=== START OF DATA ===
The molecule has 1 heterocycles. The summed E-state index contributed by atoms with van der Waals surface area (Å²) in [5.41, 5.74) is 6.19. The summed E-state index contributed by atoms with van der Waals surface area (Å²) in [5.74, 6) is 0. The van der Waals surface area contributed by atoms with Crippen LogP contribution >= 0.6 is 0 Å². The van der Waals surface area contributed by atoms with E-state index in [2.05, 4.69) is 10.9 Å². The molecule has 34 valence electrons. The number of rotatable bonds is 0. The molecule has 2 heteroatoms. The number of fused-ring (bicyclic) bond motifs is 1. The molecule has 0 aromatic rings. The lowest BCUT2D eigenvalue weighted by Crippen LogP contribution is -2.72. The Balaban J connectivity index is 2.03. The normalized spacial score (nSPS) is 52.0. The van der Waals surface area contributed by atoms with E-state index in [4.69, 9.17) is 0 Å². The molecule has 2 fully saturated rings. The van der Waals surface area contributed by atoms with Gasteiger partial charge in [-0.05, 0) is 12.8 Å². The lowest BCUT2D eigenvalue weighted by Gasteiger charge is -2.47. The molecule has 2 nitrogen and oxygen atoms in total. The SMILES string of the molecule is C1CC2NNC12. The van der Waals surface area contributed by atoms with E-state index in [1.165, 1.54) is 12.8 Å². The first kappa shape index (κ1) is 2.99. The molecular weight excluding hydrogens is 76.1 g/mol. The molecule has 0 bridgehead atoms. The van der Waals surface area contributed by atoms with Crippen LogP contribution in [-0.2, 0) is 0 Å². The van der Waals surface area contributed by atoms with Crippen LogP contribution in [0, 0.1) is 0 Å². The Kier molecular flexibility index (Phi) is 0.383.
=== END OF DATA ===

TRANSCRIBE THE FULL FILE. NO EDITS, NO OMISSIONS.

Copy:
The molecule has 1 heterocycles. The summed E-state index contributed by atoms with van der Waals surface area (Å²) in [5.41, 5.74) is 6.19. The summed E-state index contributed by atoms with van der Waals surface area (Å²) in [5.74, 6) is 0. The van der Waals surface area contributed by atoms with Crippen LogP contribution >= 0.6 is 0 Å². The van der Waals surface area contributed by atoms with E-state index in [2.05, 4.69) is 10.9 Å². The molecule has 34 valence electrons. The number of rotatable bonds is 0. The molecule has 2 heteroatoms. The number of fused-ring (bicyclic) bond motifs is 1. The molecule has 0 aromatic rings. The lowest BCUT2D eigenvalue weighted by Crippen LogP contribution is -2.72. The Balaban J connectivity index is 2.03. The normalized spacial score (nSPS) is 52.0. The van der Waals surface area contributed by atoms with E-state index in [4.69, 9.17) is 0 Å². The molecule has 2 fully saturated rings. The van der Waals surface area contributed by atoms with Gasteiger partial charge in [-0.05, 0) is 12.8 Å². The lowest BCUT2D eigenvalue weighted by Gasteiger charge is -2.47. The molecule has 2 nitrogen and oxygen atoms in total. The SMILES string of the molecule is C1CC2NNC12. The van der Waals surface area contributed by atoms with E-state index in [1.165, 1.54) is 12.8 Å². The first kappa shape index (κ1) is 2.99. The molecular weight excluding hydrogens is 76.1 g/mol. The molecule has 0 bridgehead atoms. The van der Waals surface area contributed by atoms with Crippen LogP contribution in [-0.2, 0) is 0 Å². The van der Waals surface area contributed by atoms with Crippen LogP contribution in [0, 0.1) is 0 Å². The Kier molecular flexibility index (Phi) is 0.383.